Kinetic Pixel created the titles for the second year in a row for the Helsinki African Film Festival. This year’s effort centered around 3 concepts directly related to the festival. Those concepts were the screening of a movie. a festival club or African party and African masks.
“Them-And-Us is an initiative aimed at bringing together 20 European and 20 African visual artists, designers, illustrators and photographers. The project aims to explore the similarities and differences between first and third world views and aesthetics by pairing up artists from Europe with their African counterparts.
Through a series of 20 double sided posters, artists are invited to explore the notion of ‘Them–And–Us’ and the broader theme of tolerance (or intolerance).
Working in two prescribed colours, each artist will create a poster. The reverse will feature a poster designed by an artist from the other continent. Each pair of artists will be paired and introduced at the outset of the project. Together each team will choose a specific theme, such as ‘Light–And–Dark’ or ‘Smart–And–Dumb’ and communication and cross polination will be encouraged. The final outcome should be two posters that talk to each other yet are distinctly the product of their respective makers.
The final 40 posters will be packaged together along with a 64 page publication profiling each of the artists involved and detailing the purpose and process of the project. Them–and–Us will be exhibited in Durban, Cape Town, Stockholm and London early in 2010. All proceeds from sales will go to Amnesty International to help in the global fight against intolerance.
Them–And–Us is curated by South African design studio, disturbance, Stockholm resident and graphic designer, Noel Pretorius and British designer/writer Adrian Shaughnessy who will also write and edit the accompanying publication.”
There is some inspiring work on display at Them and Us.
Socotra Island…”has been geographically isolated from mainland Africa for the last 6 or 7 million years. Like the Galapagos Islands, this island is teeming with 700 extremely rare species of flora and fauna, a full 1/3 of which are endemic, i.e. found nowhere else on Earth.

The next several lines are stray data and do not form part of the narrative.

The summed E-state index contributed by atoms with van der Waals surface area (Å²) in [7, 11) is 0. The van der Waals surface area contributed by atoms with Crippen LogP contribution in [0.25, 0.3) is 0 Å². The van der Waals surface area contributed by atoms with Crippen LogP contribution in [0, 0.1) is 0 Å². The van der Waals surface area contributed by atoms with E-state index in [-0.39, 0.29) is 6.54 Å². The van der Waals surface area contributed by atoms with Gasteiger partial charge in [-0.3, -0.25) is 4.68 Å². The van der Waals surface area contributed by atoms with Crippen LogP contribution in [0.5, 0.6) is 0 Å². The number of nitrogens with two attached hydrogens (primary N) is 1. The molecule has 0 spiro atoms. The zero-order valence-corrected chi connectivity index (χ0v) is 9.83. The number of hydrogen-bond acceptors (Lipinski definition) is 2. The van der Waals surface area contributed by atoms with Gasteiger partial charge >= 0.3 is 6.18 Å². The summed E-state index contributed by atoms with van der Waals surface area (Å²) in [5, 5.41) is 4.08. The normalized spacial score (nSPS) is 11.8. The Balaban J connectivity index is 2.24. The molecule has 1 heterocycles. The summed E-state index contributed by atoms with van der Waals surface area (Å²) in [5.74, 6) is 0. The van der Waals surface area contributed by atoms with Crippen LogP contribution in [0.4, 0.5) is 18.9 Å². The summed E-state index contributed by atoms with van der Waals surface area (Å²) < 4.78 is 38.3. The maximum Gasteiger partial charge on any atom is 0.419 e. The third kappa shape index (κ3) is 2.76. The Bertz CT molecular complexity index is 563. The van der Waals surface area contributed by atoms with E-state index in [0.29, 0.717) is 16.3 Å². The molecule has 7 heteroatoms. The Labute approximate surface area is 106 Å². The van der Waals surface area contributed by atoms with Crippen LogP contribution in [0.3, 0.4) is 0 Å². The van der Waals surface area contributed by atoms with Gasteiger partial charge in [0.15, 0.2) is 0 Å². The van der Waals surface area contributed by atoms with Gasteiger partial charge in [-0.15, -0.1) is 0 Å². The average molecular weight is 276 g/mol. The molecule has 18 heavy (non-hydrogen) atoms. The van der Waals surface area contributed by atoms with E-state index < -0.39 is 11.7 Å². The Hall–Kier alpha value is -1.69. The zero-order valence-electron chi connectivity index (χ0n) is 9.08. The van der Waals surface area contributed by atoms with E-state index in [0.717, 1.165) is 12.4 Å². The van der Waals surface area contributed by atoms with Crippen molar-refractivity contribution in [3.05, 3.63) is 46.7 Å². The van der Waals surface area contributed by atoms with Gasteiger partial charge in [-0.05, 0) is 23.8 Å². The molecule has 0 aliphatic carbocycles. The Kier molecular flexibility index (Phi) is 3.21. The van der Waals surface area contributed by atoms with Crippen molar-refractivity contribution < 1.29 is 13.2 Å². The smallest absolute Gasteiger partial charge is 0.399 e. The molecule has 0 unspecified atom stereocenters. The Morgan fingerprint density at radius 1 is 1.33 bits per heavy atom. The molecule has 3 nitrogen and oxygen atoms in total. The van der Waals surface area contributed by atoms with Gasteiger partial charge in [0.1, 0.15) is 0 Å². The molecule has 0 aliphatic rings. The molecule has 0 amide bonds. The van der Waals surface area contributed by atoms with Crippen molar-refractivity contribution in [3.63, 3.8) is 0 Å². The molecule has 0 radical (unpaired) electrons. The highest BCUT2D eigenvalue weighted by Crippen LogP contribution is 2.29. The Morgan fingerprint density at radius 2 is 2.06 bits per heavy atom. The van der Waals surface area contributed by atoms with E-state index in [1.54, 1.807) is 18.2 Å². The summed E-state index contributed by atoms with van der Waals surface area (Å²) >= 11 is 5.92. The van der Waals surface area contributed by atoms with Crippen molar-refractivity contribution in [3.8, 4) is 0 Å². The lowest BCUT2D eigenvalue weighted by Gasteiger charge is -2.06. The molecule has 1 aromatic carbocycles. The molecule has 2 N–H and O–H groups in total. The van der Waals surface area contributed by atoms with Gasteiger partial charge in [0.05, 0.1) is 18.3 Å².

The climate is harsh, hot and dry, and yet – the most amazing plant life thrives there. Situated in the Indian Ocean 250 km from Somalia and 340 km from Yemen, the wide sandy beaches rise to limestone plateaus full of caves (some 7 kilometers in length) and mountains up to 1525 meters high.
The name Socotra is derived from a Sanscrit name, meaning ‘The Island of Bliss’.”
It is an indescribibly bizarre yet beautiful place and you can see many more inspiring pictures of it here.
Alright this is completely not design or politics related and a touch sentimental but I just thought this was so cool. I love lions. They were my favorite animals as a child so I was pretty moved by this story.
Basically the story goes, in 1969 two men named John Rendall and Ace Berg saw a lion club for sale in Harrods. They felt sorry for the little guy I guess because he was alone and cramped in a tiny little cage with none of his original pride and no owner to speak of. So they decided to take him home and raise him. They were allowed by a local vicar to exercise the cub on the grounds of a local church and he lived with them at home. He quickly became too large for them to keep however and they decided it would be best to try to reintroduce the young lion back into the wilds of Africa. They decided they wanted to visit him a year later but local authorities warned them that the lion was now the head of his own pride and completely wild. He would not remember them and might even attack.
You can see how he reacted when seeing them above. A big ole lion hug.
“Women Are Heroes” is the project of MSF and JR, two artivists traveling the globe to reveal the importance of the role of women in their communities. They have made way to some of the most distraught places in Africa. Sierra Leone, Liberia, Southern Sudan and Kenya are on that list. From what I can tell JR has been taking some really amazing photos of these women’s facial expressions and wheat pasting them up all around their communities to share their stories and uplift the local people. As of March 8th, an exhibition showcasing eight of these women were put up in giant scale all over Brussels. It’s a pretty amazing project if you ask me. Helping create awareness through the arts has always been a great way to spread information and change minds. Now if a whole lot more humans can look at things like this with more serious scrutiny, the world just might take a turn for the better.